Iran has been selling stored oil and is unable to ramp up production without outside help
Iran has sold all the oil it had stored for years at sea and Tehran is now struggling to keep exports growing as it grapples with production constraints, shipping and oil sources say.With the Trump administration now in place, it will be difficult for Iran to get new waivers and it is unlikely banks will be willing to finance Iran's expansion with the prospect of new sanctions. Iran has already been tied to increased terror attacks from Yemen to Bahrain as it burns through its windfall from Obama's bad deal.
Since the easing of international sanctions in January 2016, Iran tried to make up for lost sales by releasing millions of barrels parked on tankers offshore.
Tanker tracking and oil sources said Iran had sold its last stocks from the floating storage in the past two weeks. Much of the oil stored was condensate, a very light grade of crude.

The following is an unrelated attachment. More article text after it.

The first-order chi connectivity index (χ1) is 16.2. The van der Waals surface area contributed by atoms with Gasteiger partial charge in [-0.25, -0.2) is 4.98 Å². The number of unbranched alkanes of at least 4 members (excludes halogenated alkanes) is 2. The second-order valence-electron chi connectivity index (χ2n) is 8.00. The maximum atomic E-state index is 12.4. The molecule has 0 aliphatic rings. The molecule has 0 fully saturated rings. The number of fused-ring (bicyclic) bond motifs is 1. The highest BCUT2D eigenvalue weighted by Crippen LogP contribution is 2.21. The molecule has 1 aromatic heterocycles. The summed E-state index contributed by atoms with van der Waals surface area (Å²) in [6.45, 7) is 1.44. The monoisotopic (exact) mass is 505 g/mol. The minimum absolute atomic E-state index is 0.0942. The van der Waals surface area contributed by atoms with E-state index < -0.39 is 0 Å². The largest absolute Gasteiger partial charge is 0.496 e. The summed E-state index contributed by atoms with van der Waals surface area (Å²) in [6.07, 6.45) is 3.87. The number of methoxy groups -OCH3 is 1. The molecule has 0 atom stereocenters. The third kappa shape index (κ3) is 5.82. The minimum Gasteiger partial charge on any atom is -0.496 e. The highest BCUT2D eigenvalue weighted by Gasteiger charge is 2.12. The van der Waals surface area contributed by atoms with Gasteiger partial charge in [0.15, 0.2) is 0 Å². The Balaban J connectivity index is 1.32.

With no more stocks at sea, Iran has lost a vital resource that had propped up exports.
"We do think that (floating storage) has been the primary cause of the boost in exports," Energy Aspects analyst Richard Mallinson said, adding that now floating storage had ended total exports of crude and condensate were likely to slip.
"We see a very difficult path for Iran to raise crude output until it can get the Western expertise and investment back into the upstream, which has been notably slow to materialize," he added.
After Western sanctions were eased, Iran's output jumped from about 2.9 million barrels per day (bpd) to about 3.6 million bpd in June.
But it has barely risen since - fluctuating between 3.6 million and 3.7 million bpd - even though Iran fought hard with fellow OPEC members to be excluded from production cuts that came into effect on Jan. 1 and will last till June.